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Medicine Science

The Light Might Make You Heavy 138

Posted by Soulskill
from the switch-to-zero-calorie-light dept.
Rambo Tribble writes: "Writing in the American Journal of Epidemiology, researchers have found that sleeping with high ambient light levels may contribute to obesity (abstract). In a survey of 113,000 women, a high correlation was found between higher bedroom light levels and increased propensity to be overweight or obese. Excess light in the sleeping environment has long been known to adversely affect melatonin production and circadian rhythms. It is posited that such an interference with the 'body clock' may be behind these results. Although there is not yet enough evidence to call this a smoking gun, as one researcher put it, 'Overall this study points to the importance of darkness.'"
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The Light Might Make You Heavy

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  • by physicsphairy (720718) on Friday May 30, 2014 @01:07PM (#47129851) Homepage

    Anakin Skywalker spent a lot of time with the dark side and look how much body mass he was able to lose.

    • by Guppy06 (410832)
      Most of his weight loss was essentially instantaneous, when his legs were cut off.
      • by aevan (903814)
        So the argument could be made it wasn't the darkside, but high-intensity light therapy that caused the sudden weight loss?
        • by Anonymous Coward

          ^FTW :)

  • A darkened room doesn't seem to help much either. :-P

  • Sixty-or-so years ago the Vegetable Oil industry told us that butter was giving us heart attacks, that we should avoid as much fat as possible, and that if we had to use fat in our cooking, polyunsaturated vegetable oil was far superior to the saturated fats.

    Recently an article was published in one of those medical journals, waving the white flag of surrender in the war against butter, but it's going to take a generation or two before the product liability lawsuits against Big Food will get anywhere.

    http:// [swindledandpimped.org]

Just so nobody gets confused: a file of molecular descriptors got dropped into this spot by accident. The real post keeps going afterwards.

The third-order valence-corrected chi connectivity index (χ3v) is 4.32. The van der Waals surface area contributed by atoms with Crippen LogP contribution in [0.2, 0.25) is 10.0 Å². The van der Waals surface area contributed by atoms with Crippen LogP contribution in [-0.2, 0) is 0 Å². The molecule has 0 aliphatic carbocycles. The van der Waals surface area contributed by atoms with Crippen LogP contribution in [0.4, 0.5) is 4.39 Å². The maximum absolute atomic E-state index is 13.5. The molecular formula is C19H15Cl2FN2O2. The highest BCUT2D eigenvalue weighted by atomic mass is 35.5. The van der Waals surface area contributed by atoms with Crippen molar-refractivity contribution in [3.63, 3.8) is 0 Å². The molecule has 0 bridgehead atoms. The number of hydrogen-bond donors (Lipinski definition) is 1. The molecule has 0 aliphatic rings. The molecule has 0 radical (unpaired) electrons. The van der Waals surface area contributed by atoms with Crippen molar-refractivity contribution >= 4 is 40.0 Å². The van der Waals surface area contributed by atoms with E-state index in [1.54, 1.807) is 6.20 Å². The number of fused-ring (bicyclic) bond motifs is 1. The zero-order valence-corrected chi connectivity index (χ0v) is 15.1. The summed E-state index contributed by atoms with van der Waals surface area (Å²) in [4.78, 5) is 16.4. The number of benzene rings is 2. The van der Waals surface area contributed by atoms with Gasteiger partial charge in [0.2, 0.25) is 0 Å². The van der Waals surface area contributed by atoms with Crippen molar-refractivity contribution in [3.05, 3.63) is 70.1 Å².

• The real problem is that we treat dieting as a witch hunt instead of an incredibly complex process dependent on more factors than even a dedicated personal dietitian and personal trainer can fully address. The 'war against X' is a big problem, but the solution isn't to hunt another witch, it's to change our paradigm about diets.
  • by Anonymous Coward

    No, the router does not need to pump 20mA through five blue ultrabrights. I do not need a blinking blue LED to tell me that the monitor is in standby mode. Dim those motherfuckers or, even better, give me an option to turn them off completely.

    • No, the router does not need to pump 20mA through five blue ultrabrights. I do not need a blinking blue LED to tell me that the monitor is in standby mode. Dim those motherfuckers or, even better, give me an option to turn them off completely.

      As it happens, research strongly suggests that blue light has the greatest impact (intensity and exposure being otherwise equal) of the visible colors. All of them are annoying; but the fad for blue probably makes them even more effective at sleep disruption.

      • I know for damn sure I can't sleep well when there's a blue or white LED on within eye-shot. Reds and Ambers are no problem, though. Don't know that I've noticed one way or the other for green.
        • by mlts (1038732)

          I know this is anecdotal, but I'm the same way. A red LED isn't that big an issue, but blue or white? Something has to go completely over it for me to get any sleep, and even then, the secondary scatter is still notable.

          Greens can be an issue, especially above a certain brightness.

          • The stated peaks for maximum luminous efficacy (in humans, this obviously varies, sometimes quite markedly, by species) are 555nm when things are well-lit enough for the cone cells to go to work, and 498nm under lower light conditions where it's just the rods doing the work. So, while blue is apparently most disruptive for some reason, green will punch above its weight if you are judging on obnoxiousness per mW...